All things Money Thread

Big Daddy

Super User
Motive of east India Company too was same. Only their means where bit outdated
by 1857, queen took over after that. Even after 1947 British ensured their interests were well looked after. Then we had Emperor, Nawabs and Kings gifting them one fortune after another and Now we have there counterparts doing same thing, Narinder Modi, Mallaya and Nirav Modi.
All are helping London to be more rich.
East India Company had no shareholders. It was privately owned by rich greedy people and the UK government did not mind taxes it generated. Those were a bunch of ruffians who came to India to extort things. EIC called itself a sovereign so it did not owe any taxes to Indian government. Ironically, EIC copied from Dutch India Company. The Dutch India Company was running Taliban style poppy planting operation in fertile Bengal. Those guys would even burn excess crop yields to lower supplies and keep narcotics prices high in Europe.

India was probably a drag on the British Empire. If the British were any smarter, they should have given up nation-building and even governance and left India alone. I think Indians "trapped" the British into "Make in India" operations and the British Empire dismantled because of it.

Today's companies that operate in India have shares that even Indians can buy so if those companies make money then Indians benefit as well. These companies pay taxes to the Indian government for profits that are generated in India.
 
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adsatinder

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Loan defaulters rising in the country due to delay in salary and slowness in business

सर्वे / वेतन में देरी और कारोबार में सुस्ती के कारण देश में बढ़ रहे लोन डिफॉल्टर

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प्रतीकात्मक फोटो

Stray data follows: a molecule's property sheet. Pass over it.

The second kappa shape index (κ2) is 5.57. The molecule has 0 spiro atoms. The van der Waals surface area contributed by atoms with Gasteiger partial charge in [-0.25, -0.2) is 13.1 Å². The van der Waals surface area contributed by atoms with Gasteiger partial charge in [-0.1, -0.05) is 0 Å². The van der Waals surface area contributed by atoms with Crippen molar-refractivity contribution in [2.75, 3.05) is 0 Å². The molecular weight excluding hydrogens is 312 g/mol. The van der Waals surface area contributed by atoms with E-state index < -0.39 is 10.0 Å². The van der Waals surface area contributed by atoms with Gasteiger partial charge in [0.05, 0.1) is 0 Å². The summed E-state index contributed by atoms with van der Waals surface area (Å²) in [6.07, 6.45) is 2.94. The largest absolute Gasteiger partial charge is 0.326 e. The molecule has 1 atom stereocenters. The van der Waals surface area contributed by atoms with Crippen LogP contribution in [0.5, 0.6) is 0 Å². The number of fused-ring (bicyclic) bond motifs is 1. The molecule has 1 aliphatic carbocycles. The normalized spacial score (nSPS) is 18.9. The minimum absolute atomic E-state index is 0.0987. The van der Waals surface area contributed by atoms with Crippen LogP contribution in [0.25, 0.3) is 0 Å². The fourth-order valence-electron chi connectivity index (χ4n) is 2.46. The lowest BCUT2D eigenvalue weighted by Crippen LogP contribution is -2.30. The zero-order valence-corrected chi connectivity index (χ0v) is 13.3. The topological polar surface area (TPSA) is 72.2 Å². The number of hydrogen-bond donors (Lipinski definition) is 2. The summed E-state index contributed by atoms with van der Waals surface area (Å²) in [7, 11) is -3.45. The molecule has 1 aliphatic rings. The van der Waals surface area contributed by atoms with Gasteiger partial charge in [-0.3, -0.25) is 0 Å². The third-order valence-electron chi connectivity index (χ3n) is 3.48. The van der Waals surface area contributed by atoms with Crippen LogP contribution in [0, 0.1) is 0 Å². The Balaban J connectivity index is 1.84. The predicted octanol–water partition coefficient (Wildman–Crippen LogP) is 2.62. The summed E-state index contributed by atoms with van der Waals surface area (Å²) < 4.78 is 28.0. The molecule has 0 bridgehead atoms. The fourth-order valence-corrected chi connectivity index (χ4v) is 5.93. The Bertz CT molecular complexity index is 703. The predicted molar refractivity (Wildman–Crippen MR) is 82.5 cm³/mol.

• पेटीएम फंडेड फाइनेंस टेक फर्म क्रेडिटमेट ने यह सर्वे किया है
  • 40 बैंकों के दो लाख से अधिक कर्जों का विश्लेषण हुआ

Dainik Bhaskar
Dec 10, 2019, 04:34 PM IST


यूटिलिटी डेस्क. एक सर्वे के मुताबिक यदि व्यक्तिगत कर्जदार समय पर अपने लोन की किस्त नहीं चुका पा रहे हैं तो उसकी सबसे बड़ी वजह वेतन मिलने में होनी वाली देरी है। इसके अलावा कारोबार में संकट की वजह से भी वे लोन नहीं चुका पा रहे हैं। एक सर्वे में यह निष्कर्ष सामने आया है। रिपोर्ट के अनुसार 36 फीसदी लोग देर से सैलरी मिलने के चलते बैंक का भुगतान समय पर नहीं कर सके। वहीं, 29 फीसदी मामले ऐसे हैं, जिनमें कारोबारी सुस्ती बैंक रिपेमेंट में देरी की वजह बनीं।

यह सर्वेक्षण ऐसे समय आया है जबकि कुछ माह पहले जारी आधिकारिक आंकड़ों के अनुसार देश में बेरोजगारी की दर चार दशक के उच्चस्तर पर पहुंच गई है। कॉरपोरेट लोन की मांग कम होने की वजह से बैंक अपने बही खाते को आगे बढ़ाने के लिए काफी हद तक रिटेल लोन पर निर्भर हैं।

पेटीएम फंडेड फाइनेंस टेक फर्म क्रेडिटमेट की सोमवार को जारी रिपोर्ट में कहा गया है कि मौजूदा सुस्ती की वजह से देशभर में ऋण वसूली प्रभावित हो रही है। यह रिपोर्ट पिछले छह माह के दौरान 30 राज्यों में एनबीएफसी सहित 40 बैंकों के दो लाख से अधिक ऋणों के विश्लेषण पर आधारित है। लोन के भुगतान में देरी की सबसे प्रमुख वजह वेतन मिलने में होने वाली देरी को माना गया है।

*82% लोन चूक के मामले पुरुषों से जुड़े हैं*
सर्वे में एक रोचक तथ्य सामने आया है। महिलाओं की तुलना में लोन नहीं चुकाने के मामले पुरुषों के अधिक हैं। 82 प्रतिशत लोन चूक के मामले पुरुषों से जुड़े हैं। लोन भुगतान करने में तो महिलाएं आगे हैं साथ ही बकाए का भुगतान करने में भी महिलाएं आगे हैं। पुरुषों की तुलना में महिलाएं 11 प्रतिशत अधिक तेजी से बकाया का भुगतान करती हैं। शहरों की बात की जाए तो मुंबई, अहमदाबाद और सूरत में लोन भुगतान की दर सबसे बेहतर है। इस मामले में दिल्ली, बेंगलुरु और पुणे की स्थिति काफी खराब है। राज्यों में ऋण प्रतिबद्धताओं को पूरा करने में ओड़िशा, छत्तीसगढ़, बिहार और गुजरात का प्रदर्शन सबसे अच्छा है। वहीं मध्य प्रदेश, हरियाणा, दिल्ली-एनसीआर और तमिलनाडु का प्रदर्शन सबसे खराब है।


वेतन में देरी और कारोबार में सुस्ती के कारण देश में बढ़ रहे लोन डिफॉल्टर
 

citymonk

Super User
Today's companies that operate in India have shares that even Indians can buy so if those companies make money then Indians benefit as well.
It was done even then also.
Jamshed ji TATA and Company I used to work 'Godrej and Boyce' had close circuit of Share holders even then 150 years back. Europeans will make Local indians as partners and share holders.